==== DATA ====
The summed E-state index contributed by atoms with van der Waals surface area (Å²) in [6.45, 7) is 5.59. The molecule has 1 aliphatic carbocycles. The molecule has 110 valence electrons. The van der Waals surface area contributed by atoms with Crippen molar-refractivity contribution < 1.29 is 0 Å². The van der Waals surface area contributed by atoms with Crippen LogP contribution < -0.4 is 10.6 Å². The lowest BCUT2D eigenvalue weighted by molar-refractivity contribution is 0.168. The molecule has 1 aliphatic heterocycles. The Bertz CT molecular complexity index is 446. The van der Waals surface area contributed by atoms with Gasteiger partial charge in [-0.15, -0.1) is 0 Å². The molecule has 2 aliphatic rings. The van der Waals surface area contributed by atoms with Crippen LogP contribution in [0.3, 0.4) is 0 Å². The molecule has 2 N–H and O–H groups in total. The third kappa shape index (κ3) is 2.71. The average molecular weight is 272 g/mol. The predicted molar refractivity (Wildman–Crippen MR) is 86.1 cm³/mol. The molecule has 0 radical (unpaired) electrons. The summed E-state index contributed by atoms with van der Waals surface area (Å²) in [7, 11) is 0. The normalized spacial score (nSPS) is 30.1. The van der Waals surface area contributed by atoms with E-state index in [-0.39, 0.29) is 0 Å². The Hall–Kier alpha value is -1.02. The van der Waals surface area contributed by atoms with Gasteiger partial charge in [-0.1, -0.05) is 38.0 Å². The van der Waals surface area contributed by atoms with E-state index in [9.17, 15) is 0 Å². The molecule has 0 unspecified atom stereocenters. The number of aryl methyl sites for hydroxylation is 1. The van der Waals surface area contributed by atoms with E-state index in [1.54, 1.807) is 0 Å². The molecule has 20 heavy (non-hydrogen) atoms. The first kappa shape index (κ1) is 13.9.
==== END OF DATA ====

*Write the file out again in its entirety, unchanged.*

The summed E-state index contributed by atoms with van der Waals surface area (Å²) in [6.45, 7) is 5.59. The molecule has 1 aliphatic carbocycles. The molecule has 110 valence electrons. The van der Waals surface area contributed by atoms with Crippen molar-refractivity contribution < 1.29 is 0 Å². The van der Waals surface area contributed by atoms with Crippen LogP contribution < -0.4 is 10.6 Å². The lowest BCUT2D eigenvalue weighted by molar-refractivity contribution is 0.168. The molecule has 1 aliphatic heterocycles. The Bertz CT molecular complexity index is 446. The van der Waals surface area contributed by atoms with Gasteiger partial charge in [-0.15, -0.1) is 0 Å². The molecule has 2 aliphatic rings. The van der Waals surface area contributed by atoms with Crippen LogP contribution in [0.3, 0.4) is 0 Å². The molecule has 2 N–H and O–H groups in total. The third kappa shape index (κ3) is 2.71. The average molecular weight is 272 g/mol. The predicted molar refractivity (Wildman–Crippen MR) is 86.1 cm³/mol. The molecule has 0 radical (unpaired) electrons. The summed E-state index contributed by atoms with van der Waals surface area (Å²) in [7, 11) is 0. The normalized spacial score (nSPS) is 30.1. The van der Waals surface area contributed by atoms with E-state index in [-0.39, 0.29) is 0 Å². The Hall–Kier alpha value is -1.02. The van der Waals surface area contributed by atoms with Gasteiger partial charge in [-0.1, -0.05) is 38.0 Å². The van der Waals surface area contributed by atoms with E-state index in [9.17, 15) is 0 Å². The molecule has 0 unspecified atom stereocenters. The number of aryl methyl sites for hydroxylation is 1. The van der Waals surface area contributed by atoms with E-state index in [1.54, 1.807) is 0 Å². The molecule has 20 heavy (non-hydrogen) atoms. The first kappa shape index (κ1) is 13.9.